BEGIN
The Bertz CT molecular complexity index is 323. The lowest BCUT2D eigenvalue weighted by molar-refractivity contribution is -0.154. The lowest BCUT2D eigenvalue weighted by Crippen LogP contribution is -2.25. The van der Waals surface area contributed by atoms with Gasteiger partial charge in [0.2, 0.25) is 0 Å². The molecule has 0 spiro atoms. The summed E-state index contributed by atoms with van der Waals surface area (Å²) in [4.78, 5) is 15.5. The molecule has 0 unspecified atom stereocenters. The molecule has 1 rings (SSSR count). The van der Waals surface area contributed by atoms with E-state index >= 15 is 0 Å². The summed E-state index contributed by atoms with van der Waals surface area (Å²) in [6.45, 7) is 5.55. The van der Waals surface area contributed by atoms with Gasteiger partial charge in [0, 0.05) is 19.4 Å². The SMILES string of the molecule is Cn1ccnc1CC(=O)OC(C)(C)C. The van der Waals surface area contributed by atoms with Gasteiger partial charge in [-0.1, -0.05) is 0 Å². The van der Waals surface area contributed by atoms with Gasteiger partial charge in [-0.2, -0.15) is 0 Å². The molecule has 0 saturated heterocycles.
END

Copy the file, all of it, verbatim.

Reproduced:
The Bertz CT molecular complexity index is 323. The lowest BCUT2D eigenvalue weighted by molar-refractivity contribution is -0.154. The lowest BCUT2D eigenvalue weighted by Crippen LogP contribution is -2.25. The van der Waals surface area contributed by atoms with Gasteiger partial charge in [0.2, 0.25) is 0 Å². The molecule has 0 spiro atoms. The summed E-state index contributed by atoms with van der Waals surface area (Å²) in [4.78, 5) is 15.5. The molecule has 0 unspecified atom stereocenters. The molecule has 1 rings (SSSR count). The van der Waals surface area contributed by atoms with E-state index >= 15 is 0 Å². The summed E-state index contributed by atoms with van der Waals surface area (Å²) in [6.45, 7) is 5.55. The van der Waals surface area contributed by atoms with Gasteiger partial charge in [0, 0.05) is 19.4 Å². The SMILES string of the molecule is Cn1ccnc1CC(=O)OC(C)(C)C. The van der Waals surface area contributed by atoms with Gasteiger partial charge in [-0.1, -0.05) is 0 Å². The van der Waals surface area contributed by atoms with Gasteiger partial charge in [-0.2, -0.15) is 0 Å². The molecule has 0 saturated heterocycles.